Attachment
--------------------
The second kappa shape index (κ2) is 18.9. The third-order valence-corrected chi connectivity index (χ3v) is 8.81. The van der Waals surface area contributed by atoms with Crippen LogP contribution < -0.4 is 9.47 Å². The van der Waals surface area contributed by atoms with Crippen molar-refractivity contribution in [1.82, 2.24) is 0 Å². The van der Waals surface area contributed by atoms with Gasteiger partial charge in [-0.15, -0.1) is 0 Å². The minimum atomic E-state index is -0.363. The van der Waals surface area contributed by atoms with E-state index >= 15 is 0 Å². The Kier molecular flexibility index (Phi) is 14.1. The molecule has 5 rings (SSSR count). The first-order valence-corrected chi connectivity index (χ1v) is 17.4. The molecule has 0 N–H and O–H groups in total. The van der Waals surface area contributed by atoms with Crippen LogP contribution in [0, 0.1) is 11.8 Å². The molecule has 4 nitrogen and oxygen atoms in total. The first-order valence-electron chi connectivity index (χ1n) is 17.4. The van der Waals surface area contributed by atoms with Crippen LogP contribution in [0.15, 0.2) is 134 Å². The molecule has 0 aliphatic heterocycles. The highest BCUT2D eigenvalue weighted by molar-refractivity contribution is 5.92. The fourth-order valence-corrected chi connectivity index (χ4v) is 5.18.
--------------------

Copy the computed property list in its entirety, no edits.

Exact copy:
The second kappa shape index (κ2) is 18.9. The third-order valence-corrected chi connectivity index (χ3v) is 8.81. The van der Waals surface area contributed by atoms with Crippen LogP contribution < -0.4 is 9.47 Å². The van der Waals surface area contributed by atoms with Crippen molar-refractivity contribution in [1.82, 2.24) is 0 Å². The van der Waals surface area contributed by atoms with Gasteiger partial charge in [-0.15, -0.1) is 0 Å². The minimum atomic E-state index is -0.363. The van der Waals surface area contributed by atoms with E-state index >= 15 is 0 Å². The Kier molecular flexibility index (Phi) is 14.1. The molecule has 5 rings (SSSR count). The first-order valence-corrected chi connectivity index (χ1v) is 17.4. The molecule has 0 N–H and O–H groups in total. The van der Waals surface area contributed by atoms with Crippen LogP contribution in [0, 0.1) is 11.8 Å². The molecule has 4 nitrogen and oxygen atoms in total. The first-order valence-electron chi connectivity index (χ1n) is 17.4. The van der Waals surface area contributed by atoms with Crippen LogP contribution in [0.15, 0.2) is 134 Å². The molecule has 0 aliphatic heterocycles. The highest BCUT2D eigenvalue weighted by molar-refractivity contribution is 5.92. The fourth-order valence-corrected chi connectivity index (χ4v) is 5.18.